Saturday, March 19, 2016

How to Get Publicity for Your Song

Getting publicity for your song requires a significant amount of work and knowledge of the appropriate places to advertise. Several methods exist to promote your song, but they all require a certain degree of understanding of the music business. You can easily post your music online, enlist the help of friends and fans and spread your music virally, if you know the proper way to go about doing this. When promoting your song, you must be able to describe the music, since words are what first draw the listener into your song.

Create an effective description of your song. Tell someone who has never heard your song before what your music sounds like. You can compare it to another, similar song, or you can describe it with descriptive imagery. Discuss the tempo, the beat, the harmonies used and even the production process. For instance, "My song has fast, undulating rhythms, with thick nontraditional harmonies. I created it using a special type of mic that creates soft, relaxing timbres." Avoid speaking in technical terms.

Enroll in several social media networking sites to get your music out to the world. After you sign up, spend some money on advertising to help bring in new people to your music. If people like your music, they will share it with their friends and you could potentially increase your following drastically. You can advertise for as little as $10 a month if you closely monitor your ads and cut them off before they become too expensive.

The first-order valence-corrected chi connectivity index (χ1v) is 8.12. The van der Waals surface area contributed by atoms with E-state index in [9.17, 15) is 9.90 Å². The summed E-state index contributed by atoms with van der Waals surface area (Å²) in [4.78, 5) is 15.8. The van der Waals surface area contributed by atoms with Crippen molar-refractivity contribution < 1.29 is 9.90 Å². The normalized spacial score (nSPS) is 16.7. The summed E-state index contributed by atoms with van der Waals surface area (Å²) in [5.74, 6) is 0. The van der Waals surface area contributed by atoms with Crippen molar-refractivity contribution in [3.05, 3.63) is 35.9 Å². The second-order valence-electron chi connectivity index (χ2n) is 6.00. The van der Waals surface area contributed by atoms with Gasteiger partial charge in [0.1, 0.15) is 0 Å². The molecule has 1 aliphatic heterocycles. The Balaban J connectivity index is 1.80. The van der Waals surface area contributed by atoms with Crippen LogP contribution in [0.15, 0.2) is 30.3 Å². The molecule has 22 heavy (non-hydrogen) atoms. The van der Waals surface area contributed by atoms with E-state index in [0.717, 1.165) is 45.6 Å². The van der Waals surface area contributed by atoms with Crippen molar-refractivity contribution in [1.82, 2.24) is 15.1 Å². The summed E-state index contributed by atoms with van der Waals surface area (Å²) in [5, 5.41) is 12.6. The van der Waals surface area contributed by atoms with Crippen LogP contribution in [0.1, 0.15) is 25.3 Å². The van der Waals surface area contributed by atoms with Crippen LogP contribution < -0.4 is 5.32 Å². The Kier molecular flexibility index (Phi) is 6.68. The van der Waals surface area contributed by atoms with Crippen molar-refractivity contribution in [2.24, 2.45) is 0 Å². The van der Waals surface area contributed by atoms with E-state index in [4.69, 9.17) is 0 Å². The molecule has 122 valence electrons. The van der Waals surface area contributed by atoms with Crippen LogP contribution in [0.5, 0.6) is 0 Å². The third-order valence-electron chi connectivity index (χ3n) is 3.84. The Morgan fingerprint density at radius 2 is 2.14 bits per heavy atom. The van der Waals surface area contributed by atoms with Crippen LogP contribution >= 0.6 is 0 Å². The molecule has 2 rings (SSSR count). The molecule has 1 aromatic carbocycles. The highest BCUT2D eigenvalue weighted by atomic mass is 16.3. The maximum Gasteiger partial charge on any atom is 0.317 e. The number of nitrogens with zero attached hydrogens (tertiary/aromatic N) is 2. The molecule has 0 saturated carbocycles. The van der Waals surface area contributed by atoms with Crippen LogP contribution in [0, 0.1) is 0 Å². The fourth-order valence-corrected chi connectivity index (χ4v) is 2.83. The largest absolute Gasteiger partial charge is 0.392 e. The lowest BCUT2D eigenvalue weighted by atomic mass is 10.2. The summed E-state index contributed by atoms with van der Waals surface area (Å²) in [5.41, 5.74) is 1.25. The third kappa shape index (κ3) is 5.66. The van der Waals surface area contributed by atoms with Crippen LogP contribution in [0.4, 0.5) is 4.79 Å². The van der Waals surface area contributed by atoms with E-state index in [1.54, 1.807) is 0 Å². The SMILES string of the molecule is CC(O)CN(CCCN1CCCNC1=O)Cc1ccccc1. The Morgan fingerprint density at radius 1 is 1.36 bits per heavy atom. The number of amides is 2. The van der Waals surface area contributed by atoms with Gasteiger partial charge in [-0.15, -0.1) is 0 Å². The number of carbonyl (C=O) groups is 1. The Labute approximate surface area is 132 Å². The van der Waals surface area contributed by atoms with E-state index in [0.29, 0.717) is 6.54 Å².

Enter song contests through ASCAP and BMI. These are the two largest performing rights organizations (PRO) and they have the resources to help you develop the connections you need. Join one of these organizations to help collect royalties when your song sells.

Seek out conventions to market your music and connect with music industry professionals. The music industry generally doesn't take unsolicited recordings, so you have to meet the right people to get your music heard. This can be done by going to conventions and talking with professional arts and repertoire agents.

Play local concerts as often as possible. If you don't have the resources to put on a concert, play in coffee shops, offer your services to restaurants, ask to sing outside grocery stores or just find a busy area in the park or a street corner. You will have to play free at first to become recognized.

Establish a website for your song and provide a free download of your song if people register. You can easily create a website using a content management system. There are several available for free on the Internet. Most web-hosting companies will even install the initial website for you. Provide some background information, an About page and a contact link.

Sell your song online through a digital distribution service. For a small fee, companies will get your music listed in the most popular digital music services.